Serdecznie zapraszamy na wykład “Skin for skin”. Meaning and role of skin in ancient Greek religion, który wygłosi Petra Pakkanen (Uppsala University).
Skin for skin”. Meaning and role of skin in ancient Greek religion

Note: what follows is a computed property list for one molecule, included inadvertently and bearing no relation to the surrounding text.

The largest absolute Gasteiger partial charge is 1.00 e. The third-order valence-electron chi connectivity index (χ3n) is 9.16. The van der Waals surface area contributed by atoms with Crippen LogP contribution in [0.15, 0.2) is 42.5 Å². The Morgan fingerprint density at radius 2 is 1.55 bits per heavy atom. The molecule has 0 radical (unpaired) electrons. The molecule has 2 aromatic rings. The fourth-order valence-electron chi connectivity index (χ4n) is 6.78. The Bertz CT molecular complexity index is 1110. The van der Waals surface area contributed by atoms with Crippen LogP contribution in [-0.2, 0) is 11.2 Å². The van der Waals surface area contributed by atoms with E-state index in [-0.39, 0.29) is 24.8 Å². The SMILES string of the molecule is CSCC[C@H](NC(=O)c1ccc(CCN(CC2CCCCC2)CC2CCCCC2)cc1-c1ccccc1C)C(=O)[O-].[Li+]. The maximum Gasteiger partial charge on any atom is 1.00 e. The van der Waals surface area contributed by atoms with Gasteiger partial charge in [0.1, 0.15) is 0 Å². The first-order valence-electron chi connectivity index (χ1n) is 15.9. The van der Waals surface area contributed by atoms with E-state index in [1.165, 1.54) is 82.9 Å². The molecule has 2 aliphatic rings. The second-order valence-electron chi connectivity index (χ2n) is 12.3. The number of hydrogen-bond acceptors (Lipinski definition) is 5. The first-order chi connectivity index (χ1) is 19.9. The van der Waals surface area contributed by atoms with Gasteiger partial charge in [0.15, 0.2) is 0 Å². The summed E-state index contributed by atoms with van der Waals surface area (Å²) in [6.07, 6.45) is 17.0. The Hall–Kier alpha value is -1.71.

Skin is a boundary layer between the living body and the outer world, and the nature of the skin is fundamentally ‘boundary-crossings’ at many levels, both practical and conceptual. This is why hides and skins have multiple meanings and metaphorical uses also in religious sphere with implications even for the sacrificial practices of the ancient Greeks. In this lecture the conceptual dimensions of skins and hides are first elaborated by having a look into the cross-over nature of skin and its reflections in the use of the skin as a marker of status, power, identity and other significations. ‘Skin’ is also often used as a synecdoche for the wholeness of the self, personality, identity or inner self (“Skin for skin”, Book Job 2:4). Secondly, the role of skins and hides in cultic practice are explored with examples from ancient Greek textual and visual sources. Lastly, skins and hides as source of valuable raw material for leather-production are discussed. In tanning skins are turned into leather which was an important commodity in daily life throughout antiquity. Hides and skins processed in tanneries often originated in the animal sacrifices. Leather produced from the skins of sacrificial victims was sometimes specified as particular, and this provides us with a possibility to consider the central question of ‘sacred’ and ‘non-sacred’ nature of material goods such as leather produced from the skins of sacrificial animals.